By:  Kurt Snyder & Holly Horning

This new series, One Thought, has the potential to drive quite a bit of difference in our observations for the week.

There are certainly obvious things that present themselves. But was there anything hiding in the shadows discovered by either one of us this week?

This is a toughy for sure, but we won’t shy away.


There was nothing more consistent this week than the Tigers inconsistency. The hitting has been strangely quiet against some pretty mediocre pitching. But Thursday they ran into Mike Pelfrey of the Twins.

He actually had been pitching quite well, which signaled what I thought was a good pitching matchup against a struggling lineup, enough to insert him into my fantasy team rotation. But what happened? Out came the Tiger bats.

But it’s a game like that, as the Tigers broke out with 20 hits, that you hope can carry over to the next series. In basketball, when a player is in a shooting slump, sometimes a simple layup or a made free throw can help them out of a funk. Just seeing the ball go through the hoop can relax them and begin to take the pressure off.

I think it can be that way with baseball too, but other hitters may gather inspiration from their best hitter as well, and watching him put good swings on the ball may relax them and help them to be more disciplined. Usually hitting or the lack thereof can be pretty contagious and actually it’s interesting how a Cabrera slump can carry over to the other guys in the lineup. But when he comes out of it, players seem to relax and swing at better pitchers.

Rarely do we see a big offensive display without Miggy being in the middle of it. This may all be a mirage, but it seems if Miggy isn’t leading the hit parade, then there ain’t no parade at all. He stirs the drink for sure.

So we will have to wait and see if my theory has merit as we move into the St. Louis series.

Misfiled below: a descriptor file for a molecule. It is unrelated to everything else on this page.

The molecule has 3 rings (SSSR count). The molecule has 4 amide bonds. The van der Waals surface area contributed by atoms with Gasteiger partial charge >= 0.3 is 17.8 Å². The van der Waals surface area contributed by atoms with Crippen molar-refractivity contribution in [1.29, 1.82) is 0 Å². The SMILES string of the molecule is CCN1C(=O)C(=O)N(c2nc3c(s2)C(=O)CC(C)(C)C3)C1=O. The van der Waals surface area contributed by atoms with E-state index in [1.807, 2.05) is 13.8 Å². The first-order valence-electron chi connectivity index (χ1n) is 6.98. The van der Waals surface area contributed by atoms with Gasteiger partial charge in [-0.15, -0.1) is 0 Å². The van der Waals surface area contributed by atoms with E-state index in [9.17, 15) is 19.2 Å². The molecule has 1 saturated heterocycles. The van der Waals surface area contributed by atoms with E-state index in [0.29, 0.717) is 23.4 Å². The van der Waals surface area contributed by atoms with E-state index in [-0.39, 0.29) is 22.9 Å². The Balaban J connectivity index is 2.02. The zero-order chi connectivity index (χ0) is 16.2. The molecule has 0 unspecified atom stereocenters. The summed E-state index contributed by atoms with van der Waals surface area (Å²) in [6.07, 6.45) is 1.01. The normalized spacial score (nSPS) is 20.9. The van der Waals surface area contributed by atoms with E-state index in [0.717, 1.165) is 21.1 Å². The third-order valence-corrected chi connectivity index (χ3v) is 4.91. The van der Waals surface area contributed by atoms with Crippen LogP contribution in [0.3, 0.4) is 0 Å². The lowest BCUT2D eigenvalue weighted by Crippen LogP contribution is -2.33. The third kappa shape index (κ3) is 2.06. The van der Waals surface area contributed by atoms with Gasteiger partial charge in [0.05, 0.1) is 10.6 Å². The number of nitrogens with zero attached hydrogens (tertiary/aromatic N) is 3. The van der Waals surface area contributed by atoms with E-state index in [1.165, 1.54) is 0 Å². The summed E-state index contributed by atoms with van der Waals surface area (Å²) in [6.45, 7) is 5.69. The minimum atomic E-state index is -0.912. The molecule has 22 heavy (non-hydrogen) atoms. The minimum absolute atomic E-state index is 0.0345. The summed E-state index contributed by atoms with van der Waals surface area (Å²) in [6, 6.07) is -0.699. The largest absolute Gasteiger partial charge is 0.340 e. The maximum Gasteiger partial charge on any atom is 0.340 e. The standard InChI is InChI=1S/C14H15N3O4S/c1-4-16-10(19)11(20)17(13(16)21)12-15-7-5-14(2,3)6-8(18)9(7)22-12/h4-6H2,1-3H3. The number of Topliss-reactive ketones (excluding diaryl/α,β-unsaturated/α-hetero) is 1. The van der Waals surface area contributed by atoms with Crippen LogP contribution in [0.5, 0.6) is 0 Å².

Wow, it’s hard to pick just one thing this week so I will go with my shorter topic today and address the longer topic on Sunday. It’s actually an issue that has been plaguing the Tigers for a while and so far this season, the numbers have been bad. And that’s not good.

It is the Tigers’ difficulty in getting runners in from scoring position and exemplified this week by loading the bases twice in one game and failing to score a single runner. In 6 games this week, it’s happened 3 times.

For at least the past 4 years, the Tigers have been near the top in RISP. A stat that is relatively useless because it is an issue of production but not necessarily one of success. When you look at run creation, the rankings plunge. Near the very bottom of MLB since 2013 with an average of 3.8 runs per game that ideally should have been scored. So far this year, the figure is closer to 4.0 and ranks #29 just above the Cubs.

In the last 6 games, the team had a RISP of 67 but only scored 26 runs. The RISP success rate was:

5 for 16
1 for 9
1 for 8
1 for 5
4 for 14
7 for 15

An abysmal success rate of scoring 19 times out of a possible 67 for a 28% success rate. The top teams average just over 2.5 runs per game.

So while much of the talk has been about the Tigers not hitting, that’s not an entirely true statement. They are leaving a lot of runners on base and wasting a lot of opportunities.

One thought on “ONE THOUGHT

  1. Seems nothing’s changes with the Tigers since they returned to contention in 2006. Inexplicable bouts of offensive ineptness from guys who SHOULD be hitting, and too many crucial moments during games from guys who don’t. If Cabrera et al don’t get it done, the Tigers will lose, simple as that. That’s what makes a team like Kansas City so dangerous, in that they are not top heavy with a superstar surrounded by aging or mediocre players, but guys who are a consistent threat to get on base. After Victor, it feelks like the inning’s done, even if there’s less than two outs, and this has been the case too much over these ten seasons.


Comments are closed.